After years of studying personality through the analysis of handwriting I have concluded it is one trait that does you no good to own.
During post-analysis interviews I have asked scores of clients who scored a high intensity of that trait what effect it has had in their lives. I felt they were honest. What did they have to lose? Every single one said it had alienated people from them.
Case in point: I contacted an author by e-mail to ask a question about something she said in her nonfiction book. We started corresponding as she was intrigued to hear about what handwriting shows. As a result I did quite a bit of work for her. She sent 5 samples of handwriting with authorization from each person and I did their writing. A couple of the names were changed because she had mentioned the people in her book and she did not want me to be able to match them to their stories. 'They were associated with her business office.'
At her request I did hers first. She is a very dynamic woman, strong-willed, mentally alert and very articulate. Overall, a strong personality with firm likes and dislikes and no sitting on the fence. But one fear showed up so dominantly it was surprising. She scored an 8 in intensity (A scale from 0 meaning no evidence to 10 meaning off the charts) for sensitiveness to criticism, which means she was ever on the alert in anticipation about getting it. That just did not fit with the rest of her profile. But then again, counter traits are not unusual to see in a handwriting. I planned to ask her more about it after I finished the analysis.
I did all the other samples, including one of the only male. He was a sharp-minded, practical person with many talents, especially in buying failing businesses and bringing them back to life. Among his defenses appeared the tendency to be sharply sarcastic. (His rated a 9 and that is strong.)
The client and I later talked on the phone to discuss her analysis. By then she had all the reports, which everyone had agreed to after reading each of theirs. Hers was 5 pages long and I could hear her checking the pages for things she wanted to talk about. I finally had opportunity to ask my big question about her extreme anticipatory touchiness. She responded but somewhat evasively. So I let it go. We went on to the other reports and discussed them. She was especially interested in the man's. He had not signed his real name. I asked her if he agreed with the report, especially the observations about sarcasm. "Eventually, he did but not at first; he had to think about it for a while," was all she said.
A few weeks later, she called. And this time she was ready to tell me more. (You are probably ahead of me on this if you guessed that the man is her husband.) She was calling for a specific reason; to tell me that at first he was quite upset about the rhetorical questions I asked him in the report, "Has anyone ever told you that you don't fight fair?" "Have you ever felt that people avoid you or they say only what they think you want to hear?"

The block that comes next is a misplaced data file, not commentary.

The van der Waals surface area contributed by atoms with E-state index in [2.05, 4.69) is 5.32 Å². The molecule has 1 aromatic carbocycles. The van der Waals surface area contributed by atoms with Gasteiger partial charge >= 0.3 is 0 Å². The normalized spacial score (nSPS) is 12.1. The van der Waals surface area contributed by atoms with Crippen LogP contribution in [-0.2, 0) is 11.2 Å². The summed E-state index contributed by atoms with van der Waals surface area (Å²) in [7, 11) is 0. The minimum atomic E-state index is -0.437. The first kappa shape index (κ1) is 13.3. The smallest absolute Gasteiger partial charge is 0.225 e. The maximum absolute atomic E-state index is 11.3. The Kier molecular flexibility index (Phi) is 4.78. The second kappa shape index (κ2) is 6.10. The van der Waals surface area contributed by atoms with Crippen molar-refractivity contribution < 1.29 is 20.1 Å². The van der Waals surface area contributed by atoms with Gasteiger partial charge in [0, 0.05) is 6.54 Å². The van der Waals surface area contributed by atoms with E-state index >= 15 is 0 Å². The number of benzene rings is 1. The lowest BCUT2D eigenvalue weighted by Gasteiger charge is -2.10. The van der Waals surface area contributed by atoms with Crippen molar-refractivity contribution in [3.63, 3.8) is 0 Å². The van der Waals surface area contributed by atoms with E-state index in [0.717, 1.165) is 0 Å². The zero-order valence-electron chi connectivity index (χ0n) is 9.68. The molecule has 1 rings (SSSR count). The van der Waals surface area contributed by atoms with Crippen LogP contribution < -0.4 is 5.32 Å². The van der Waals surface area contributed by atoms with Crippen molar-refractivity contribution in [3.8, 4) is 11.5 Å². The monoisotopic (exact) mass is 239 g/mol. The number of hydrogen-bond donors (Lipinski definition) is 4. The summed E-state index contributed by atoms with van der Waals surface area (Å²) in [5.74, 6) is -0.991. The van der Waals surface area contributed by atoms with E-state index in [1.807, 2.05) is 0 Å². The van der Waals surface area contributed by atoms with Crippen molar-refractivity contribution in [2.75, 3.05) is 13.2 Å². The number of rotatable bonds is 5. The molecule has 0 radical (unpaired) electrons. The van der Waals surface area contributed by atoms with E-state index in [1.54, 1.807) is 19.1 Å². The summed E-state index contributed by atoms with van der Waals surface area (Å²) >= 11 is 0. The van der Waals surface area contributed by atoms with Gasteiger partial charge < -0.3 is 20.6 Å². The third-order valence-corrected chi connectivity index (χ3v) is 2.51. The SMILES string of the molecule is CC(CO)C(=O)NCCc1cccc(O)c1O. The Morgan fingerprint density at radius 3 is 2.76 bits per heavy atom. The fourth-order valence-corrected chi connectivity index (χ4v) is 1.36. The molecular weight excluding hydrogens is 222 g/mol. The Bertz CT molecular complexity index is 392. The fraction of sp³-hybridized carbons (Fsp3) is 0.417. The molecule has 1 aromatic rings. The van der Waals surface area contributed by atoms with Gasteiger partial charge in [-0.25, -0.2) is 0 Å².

She said, "Last Sunday afternoon, we read our reports out loud and for the first time we discussed this ongoing problem in our 25 year marriage—how his biting tongue can cut me in two. I love this man but he has a mean streak when he is frustrated. I am the dog he kicks. But I told him how much it has hurt me and that I will not take it any more."
He then told her that most of his problems in business had to do with his sarcastic communication style. His employee turnover rate was horrendous in the several businesses he had bought and sold.
Did he change from that point on? I have no idea.
Think of any sarcastic people who may be in your life. Have you noticed how they barb you and run. They don't talk calmly about issues; they use a sharp tongue to criticize (as a demand for change to get things done their way) and then they move along very quickly, with no intention of settling things. They are like porcupines that put others off. And they always think they are right.
And how do many of them react when someone challenges them about the tactic? They come back with, "Aw, you know I didn't mean it. Just kidding."
No, they weren't kidding. The real message came at you like a flying missile. If you are resigned to put up with such treatment, don't forget to duck. They will keep on coming and they are intended to hurt you.
Sarcasm shows up primarily (it can be evaluated from combinations of several traits) in sharply pointed t bars that look like spears. They connect to the t stem.
Remember this principle because it always hold true: when you see a stroke that should be the same weight at the end as when it started out, but instead, feathers out, you are seeing a position of weakness.
Stands to reason logically that you are seeing a fizzling intent. That is what sarcasm amounts to: it stems from weakness and shows frustration, not control.
If you own sarcasm as a trait, realize now that it is hurting not helping you. It will not win people over to love you more. If they do what you want anyway you may be sure it is for some other reason than warm feelings for you.